Before the sun even set on summer, flu season 2019–2020 reared its ugly head early with a confirmed flu-related death in California in early September. Although the normal flu season runs from October until about May, the stage is already set for a longer, and potentially bad, flu season.

President Trump’s recent executive order on the flu tasks the U.S. Department of Health and Human Services with improving the quality, production and access to the flu vaccine in order to increase Americans’ protection and preparedness in dealing with the flu and a potential pandemic in the future. In other words, from neighborhood schools to the White House, people are talking about the flu.

Whether a company manufactures gadgets, analyzes data or provides goods or services, every workplace in the U.S. should be actively engaged in an internal marketing campaign to their employees. The call to action? Get your flu shot!

Last year, more than 40% of adults in America did not intend to get a flu shot, which leaves workplaces across the country vulnerable to fast-spreading and costly flu outbreaks.

According to the National Institute for Occupational Safety and Health (NIOSH), the flu causes employees to miss 17 million workdays per year, at a productivity cost of $7 billion a year. Supporting employees and companies with a flu plan that lessens the risk of exposure benefits everyone. As a company committed to helping people manage their health, we must practice what we preach. Here are some pillars we’ve found help build a sound flu prevention program.

Educate And Inform

In company communications, both digital and within physical buildings, make sure to share important information about the flu, its symptoms and what to do if employees think they have the flu. A colorful infographic posted near restrooms and water coolers can help get the point across. Also be sure to share common flu season workplace etiquette tips, such as the proper way to cough and sneeze, frequent hand washing and desk sanitizing, etc. to cut down on the spread of germs. Don’t assume people will practice these things — spell them out.

Promote Vaccines

Offer employees all the information they need to feel knowledgeable and comfortable about this year’s flu vaccine, how it works and why the CDC is calling for everyone age six months or older to be vaccinated. Getting a flu vaccine remains the single best way to protect against getting the flu. Share information on available community resources that provide vaccines, and even consider giving employees time off work to go get their shots. If something is going to spread in your office, make sure it’s accurate information on flu vaccines.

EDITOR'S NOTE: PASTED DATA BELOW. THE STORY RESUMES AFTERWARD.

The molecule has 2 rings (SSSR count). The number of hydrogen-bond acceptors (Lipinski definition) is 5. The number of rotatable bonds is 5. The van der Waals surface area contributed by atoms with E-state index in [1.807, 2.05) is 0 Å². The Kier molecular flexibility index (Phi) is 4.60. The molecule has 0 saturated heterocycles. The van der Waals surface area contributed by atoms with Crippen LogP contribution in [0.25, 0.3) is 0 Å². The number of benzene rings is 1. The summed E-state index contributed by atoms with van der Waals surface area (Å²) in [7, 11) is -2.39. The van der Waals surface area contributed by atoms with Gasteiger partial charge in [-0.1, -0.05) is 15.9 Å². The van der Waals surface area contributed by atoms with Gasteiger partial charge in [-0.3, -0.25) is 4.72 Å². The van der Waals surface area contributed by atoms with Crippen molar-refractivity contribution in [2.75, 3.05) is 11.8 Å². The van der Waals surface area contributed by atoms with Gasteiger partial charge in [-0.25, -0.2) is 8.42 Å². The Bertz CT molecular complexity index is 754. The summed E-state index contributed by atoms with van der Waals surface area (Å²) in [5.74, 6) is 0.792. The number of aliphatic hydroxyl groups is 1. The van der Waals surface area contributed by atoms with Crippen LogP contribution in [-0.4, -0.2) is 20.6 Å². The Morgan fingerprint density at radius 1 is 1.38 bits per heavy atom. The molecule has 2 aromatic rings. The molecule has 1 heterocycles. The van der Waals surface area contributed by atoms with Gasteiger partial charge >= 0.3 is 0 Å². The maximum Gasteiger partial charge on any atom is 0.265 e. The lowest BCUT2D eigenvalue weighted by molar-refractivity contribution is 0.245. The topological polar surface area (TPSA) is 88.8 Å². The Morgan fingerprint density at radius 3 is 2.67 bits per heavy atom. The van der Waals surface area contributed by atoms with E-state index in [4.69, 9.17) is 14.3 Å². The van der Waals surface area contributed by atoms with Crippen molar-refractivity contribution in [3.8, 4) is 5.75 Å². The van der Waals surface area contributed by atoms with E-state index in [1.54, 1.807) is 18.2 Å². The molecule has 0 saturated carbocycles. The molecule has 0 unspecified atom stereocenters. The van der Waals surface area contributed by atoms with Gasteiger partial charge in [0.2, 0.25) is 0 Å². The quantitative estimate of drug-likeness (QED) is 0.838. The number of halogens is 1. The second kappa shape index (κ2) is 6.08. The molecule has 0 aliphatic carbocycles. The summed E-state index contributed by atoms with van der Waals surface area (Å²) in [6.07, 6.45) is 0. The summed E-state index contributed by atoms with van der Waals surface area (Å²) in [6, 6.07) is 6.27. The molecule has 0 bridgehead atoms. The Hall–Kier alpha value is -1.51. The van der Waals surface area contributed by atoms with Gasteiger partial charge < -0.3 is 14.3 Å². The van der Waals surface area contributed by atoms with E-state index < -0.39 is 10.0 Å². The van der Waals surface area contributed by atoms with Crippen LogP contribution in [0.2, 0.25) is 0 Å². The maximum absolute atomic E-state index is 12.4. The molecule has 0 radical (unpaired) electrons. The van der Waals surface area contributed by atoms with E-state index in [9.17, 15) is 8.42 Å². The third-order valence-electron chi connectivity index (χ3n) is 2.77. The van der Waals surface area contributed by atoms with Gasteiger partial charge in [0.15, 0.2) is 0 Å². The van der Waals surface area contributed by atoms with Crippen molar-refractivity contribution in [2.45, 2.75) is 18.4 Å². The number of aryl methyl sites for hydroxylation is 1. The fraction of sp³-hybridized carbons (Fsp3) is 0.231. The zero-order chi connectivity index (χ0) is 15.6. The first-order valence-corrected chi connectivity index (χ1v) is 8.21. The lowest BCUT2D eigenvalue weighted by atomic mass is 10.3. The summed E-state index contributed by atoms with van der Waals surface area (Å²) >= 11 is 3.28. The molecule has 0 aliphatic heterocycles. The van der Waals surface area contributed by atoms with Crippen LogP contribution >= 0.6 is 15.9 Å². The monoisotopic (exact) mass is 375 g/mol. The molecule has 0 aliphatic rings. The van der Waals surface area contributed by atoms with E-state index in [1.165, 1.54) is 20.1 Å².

Host A Vaccination Clinic

There are a variety of reasons people choose not to get vaccinated, including cost and convenience. One way to help promote flu shots among workers is to provide them at no or low cost — and even host a vaccination clinic at the workplace.

A flu clinic committee, including any health and wellness or workplace safety employees, should be created to help plan the event, which may include bringing in an independent lab company or pharmacy to administer the vaccines. Be sure to use the CDC’s best-practices checklist for hosting a vaccination clinic that addresses important topics like proper temperature and storage of vaccines and good record keeping. Promote the clinic time and location across all communication platforms, and to maximize participation, schedule it for a time when the most employees are available, and allow them to get their vaccination as part of the workday.

Consider offering an incentive to the department with the highest percentage of participation. If you really want to score points with employees, add an extra layer of protection, and offer to vaccinate employees’ families as well.

Provide Clear Guidelines On How The Flu Will be Handled At Work

One reason people come to work sick, especially hourly or contract workers, is that they can’t afford to take a hit in their pay or they feel like they are the only ones who can get time-sensitive work done. But it may well be worth a company’s money to offer more flexible paid leave during flu season to keep people who are sick home and away from others. This is also a good time to consider offering alternative work schedules, working from home to care for sick family members or cross-training employees to be able to cover for sick co-workers who should not be in the office. Companies should be very clear in stating to employees what they expect — for sick employees to stay home until they are fever-free for 24 hours — and what flexibility they are willing to offer to protect employees and still manage a productive workflow.

Not only will a well-defined workplace flu plan protect employees and save companies money, but it will also improve morale across the board to know that employees’ health is a top priority.